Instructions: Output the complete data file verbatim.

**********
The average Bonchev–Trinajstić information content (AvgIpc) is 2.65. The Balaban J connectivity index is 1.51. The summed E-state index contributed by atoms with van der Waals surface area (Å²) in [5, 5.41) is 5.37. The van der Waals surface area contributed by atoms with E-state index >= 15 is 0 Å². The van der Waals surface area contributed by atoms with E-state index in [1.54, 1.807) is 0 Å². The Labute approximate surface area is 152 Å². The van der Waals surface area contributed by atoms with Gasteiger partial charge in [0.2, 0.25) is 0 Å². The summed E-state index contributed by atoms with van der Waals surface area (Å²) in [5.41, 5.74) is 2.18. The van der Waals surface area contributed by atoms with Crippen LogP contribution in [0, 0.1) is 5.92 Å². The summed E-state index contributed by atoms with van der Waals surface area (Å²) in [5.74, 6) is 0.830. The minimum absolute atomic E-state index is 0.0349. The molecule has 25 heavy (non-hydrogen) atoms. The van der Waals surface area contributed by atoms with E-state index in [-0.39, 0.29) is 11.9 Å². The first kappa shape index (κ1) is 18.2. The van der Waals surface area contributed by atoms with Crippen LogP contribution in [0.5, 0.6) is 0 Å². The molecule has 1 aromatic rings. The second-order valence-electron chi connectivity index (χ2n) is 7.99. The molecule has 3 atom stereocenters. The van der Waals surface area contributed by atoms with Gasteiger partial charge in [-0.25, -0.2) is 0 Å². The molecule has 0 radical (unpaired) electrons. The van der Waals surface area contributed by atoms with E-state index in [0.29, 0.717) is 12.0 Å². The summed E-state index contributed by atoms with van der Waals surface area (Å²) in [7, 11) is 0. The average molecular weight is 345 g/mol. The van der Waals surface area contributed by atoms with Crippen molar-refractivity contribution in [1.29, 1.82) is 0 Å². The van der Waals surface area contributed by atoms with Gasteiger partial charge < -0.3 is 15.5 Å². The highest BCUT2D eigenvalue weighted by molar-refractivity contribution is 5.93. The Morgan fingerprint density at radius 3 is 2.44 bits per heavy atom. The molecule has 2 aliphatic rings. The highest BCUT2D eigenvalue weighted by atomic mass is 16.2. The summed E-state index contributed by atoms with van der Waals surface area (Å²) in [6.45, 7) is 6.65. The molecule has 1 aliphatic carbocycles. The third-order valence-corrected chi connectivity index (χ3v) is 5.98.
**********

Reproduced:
The average Bonchev–Trinajstić information content (AvgIpc) is 2.65. The Balaban J connectivity index is 1.51. The summed E-state index contributed by atoms with van der Waals surface area (Å²) in [5, 5.41) is 5.37. The van der Waals surface area contributed by atoms with E-state index >= 15 is 0 Å². The van der Waals surface area contributed by atoms with E-state index in [1.54, 1.807) is 0 Å². The Labute approximate surface area is 152 Å². The van der Waals surface area contributed by atoms with Gasteiger partial charge in [0.2, 0.25) is 0 Å². The summed E-state index contributed by atoms with van der Waals surface area (Å²) in [5.41, 5.74) is 2.18. The van der Waals surface area contributed by atoms with Crippen LogP contribution in [0, 0.1) is 5.92 Å². The summed E-state index contributed by atoms with van der Waals surface area (Å²) in [5.74, 6) is 0.830. The minimum absolute atomic E-state index is 0.0349. The molecule has 25 heavy (non-hydrogen) atoms. The van der Waals surface area contributed by atoms with E-state index in [-0.39, 0.29) is 11.9 Å². The first kappa shape index (κ1) is 18.2. The van der Waals surface area contributed by atoms with Crippen LogP contribution in [0.5, 0.6) is 0 Å². The molecule has 1 aromatic rings. The second-order valence-electron chi connectivity index (χ2n) is 7.99. The molecule has 3 atom stereocenters. The van der Waals surface area contributed by atoms with Gasteiger partial charge in [-0.25, -0.2) is 0 Å². The molecule has 0 radical (unpaired) electrons. The van der Waals surface area contributed by atoms with E-state index in [0.29, 0.717) is 12.0 Å². The summed E-state index contributed by atoms with van der Waals surface area (Å²) in [7, 11) is 0. The average molecular weight is 345 g/mol. The van der Waals surface area contributed by atoms with Crippen molar-refractivity contribution in [1.29, 1.82) is 0 Å². The van der Waals surface area contributed by atoms with Gasteiger partial charge < -0.3 is 15.5 Å². The highest BCUT2D eigenvalue weighted by molar-refractivity contribution is 5.93. The Morgan fingerprint density at radius 3 is 2.44 bits per heavy atom. The molecule has 2 aliphatic rings. The highest BCUT2D eigenvalue weighted by atomic mass is 16.2. The summed E-state index contributed by atoms with van der Waals surface area (Å²) in [6.45, 7) is 6.65. The molecule has 1 aliphatic carbocycles. The third-order valence-corrected chi connectivity index (χ3v) is 5.98.